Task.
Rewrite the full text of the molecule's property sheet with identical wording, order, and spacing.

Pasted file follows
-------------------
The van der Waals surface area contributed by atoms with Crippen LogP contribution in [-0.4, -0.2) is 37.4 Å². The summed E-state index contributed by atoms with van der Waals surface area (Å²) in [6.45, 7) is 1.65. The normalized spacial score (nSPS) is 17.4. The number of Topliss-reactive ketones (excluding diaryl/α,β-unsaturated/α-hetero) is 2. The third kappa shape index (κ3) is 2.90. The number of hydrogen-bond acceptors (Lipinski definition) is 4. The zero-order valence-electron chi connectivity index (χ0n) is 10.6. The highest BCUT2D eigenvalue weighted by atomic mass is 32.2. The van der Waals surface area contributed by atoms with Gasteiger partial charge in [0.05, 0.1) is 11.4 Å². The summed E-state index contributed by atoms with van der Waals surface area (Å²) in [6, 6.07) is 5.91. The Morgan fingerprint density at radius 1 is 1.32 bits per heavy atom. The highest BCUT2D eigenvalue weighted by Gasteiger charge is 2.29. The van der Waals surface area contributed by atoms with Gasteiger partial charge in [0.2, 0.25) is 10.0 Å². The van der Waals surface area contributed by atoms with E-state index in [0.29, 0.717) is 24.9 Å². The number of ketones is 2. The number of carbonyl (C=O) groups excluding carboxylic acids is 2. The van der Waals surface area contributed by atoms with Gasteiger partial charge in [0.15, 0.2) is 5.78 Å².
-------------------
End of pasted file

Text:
The van der Waals surface area contributed by atoms with Crippen LogP contribution in [-0.4, -0.2) is 37.4 Å². The summed E-state index contributed by atoms with van der Waals surface area (Å²) in [6.45, 7) is 1.65. The normalized spacial score (nSPS) is 17.4. The number of Topliss-reactive ketones (excluding diaryl/α,β-unsaturated/α-hetero) is 2. The third kappa shape index (κ3) is 2.90. The number of hydrogen-bond acceptors (Lipinski definition) is 4. The zero-order valence-electron chi connectivity index (χ0n) is 10.6. The highest BCUT2D eigenvalue weighted by atomic mass is 32.2. The van der Waals surface area contributed by atoms with Gasteiger partial charge in [0.05, 0.1) is 11.4 Å². The summed E-state index contributed by atoms with van der Waals surface area (Å²) in [6, 6.07) is 5.91. The Morgan fingerprint density at radius 1 is 1.32 bits per heavy atom. The highest BCUT2D eigenvalue weighted by Gasteiger charge is 2.29. The van der Waals surface area contributed by atoms with Gasteiger partial charge in [0.2, 0.25) is 10.0 Å². The van der Waals surface area contributed by atoms with E-state index in [0.29, 0.717) is 24.9 Å². The number of ketones is 2. The number of carbonyl (C=O) groups excluding carboxylic acids is 2. The van der Waals surface area contributed by atoms with Gasteiger partial charge in [0.15, 0.2) is 5.78 Å².